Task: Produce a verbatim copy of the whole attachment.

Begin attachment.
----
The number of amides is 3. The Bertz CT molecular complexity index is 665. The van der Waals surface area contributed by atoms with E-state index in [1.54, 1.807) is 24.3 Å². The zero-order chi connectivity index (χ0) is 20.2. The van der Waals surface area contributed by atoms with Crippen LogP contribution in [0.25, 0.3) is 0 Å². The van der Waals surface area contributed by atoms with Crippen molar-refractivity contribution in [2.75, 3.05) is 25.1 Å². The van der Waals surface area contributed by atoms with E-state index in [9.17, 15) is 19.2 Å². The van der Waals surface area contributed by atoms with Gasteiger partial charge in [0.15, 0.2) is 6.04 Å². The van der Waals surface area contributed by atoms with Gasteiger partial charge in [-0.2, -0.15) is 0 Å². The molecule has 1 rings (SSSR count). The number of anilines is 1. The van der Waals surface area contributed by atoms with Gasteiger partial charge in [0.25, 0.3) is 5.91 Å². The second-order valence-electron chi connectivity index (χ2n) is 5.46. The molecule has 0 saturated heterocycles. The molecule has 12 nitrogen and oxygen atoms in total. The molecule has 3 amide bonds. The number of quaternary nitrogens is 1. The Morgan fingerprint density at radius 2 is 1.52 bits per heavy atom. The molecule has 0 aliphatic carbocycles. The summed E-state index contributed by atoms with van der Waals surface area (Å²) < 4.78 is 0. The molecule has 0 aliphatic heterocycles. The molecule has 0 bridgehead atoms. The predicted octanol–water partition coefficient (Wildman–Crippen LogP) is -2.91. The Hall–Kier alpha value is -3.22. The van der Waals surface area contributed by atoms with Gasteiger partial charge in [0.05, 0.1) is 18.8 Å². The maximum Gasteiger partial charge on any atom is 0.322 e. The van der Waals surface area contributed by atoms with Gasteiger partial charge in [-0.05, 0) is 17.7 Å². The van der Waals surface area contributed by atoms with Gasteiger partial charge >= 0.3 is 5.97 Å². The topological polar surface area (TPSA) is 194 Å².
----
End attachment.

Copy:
The number of amides is 3. The Bertz CT molecular complexity index is 665. The van der Waals surface area contributed by atoms with E-state index in [1.54, 1.807) is 24.3 Å². The zero-order chi connectivity index (χ0) is 20.2. The van der Waals surface area contributed by atoms with Crippen LogP contribution in [0.25, 0.3) is 0 Å². The van der Waals surface area contributed by atoms with Crippen molar-refractivity contribution in [2.75, 3.05) is 25.1 Å². The van der Waals surface area contributed by atoms with E-state index in [9.17, 15) is 19.2 Å². The van der Waals surface area contributed by atoms with Gasteiger partial charge in [0.15, 0.2) is 6.04 Å². The van der Waals surface area contributed by atoms with Gasteiger partial charge in [-0.2, -0.15) is 0 Å². The molecule has 1 rings (SSSR count). The number of anilines is 1. The van der Waals surface area contributed by atoms with Gasteiger partial charge in [0.25, 0.3) is 5.91 Å². The second-order valence-electron chi connectivity index (χ2n) is 5.46. The molecule has 0 saturated heterocycles. The molecule has 12 nitrogen and oxygen atoms in total. The molecule has 3 amide bonds. The number of quaternary nitrogens is 1. The Morgan fingerprint density at radius 2 is 1.52 bits per heavy atom. The molecule has 0 aliphatic carbocycles. The summed E-state index contributed by atoms with van der Waals surface area (Å²) < 4.78 is 0. The molecule has 0 aliphatic heterocycles. The molecule has 0 bridgehead atoms. The predicted octanol–water partition coefficient (Wildman–Crippen LogP) is -2.91. The Hall–Kier alpha value is -3.22. The van der Waals surface area contributed by atoms with Gasteiger partial charge in [0.05, 0.1) is 18.8 Å². The maximum Gasteiger partial charge on any atom is 0.322 e. The van der Waals surface area contributed by atoms with Gasteiger partial charge in [-0.05, 0) is 17.7 Å². The van der Waals surface area contributed by atoms with Gasteiger partial charge >= 0.3 is 5.97 Å². The topological polar surface area (TPSA) is 194 Å².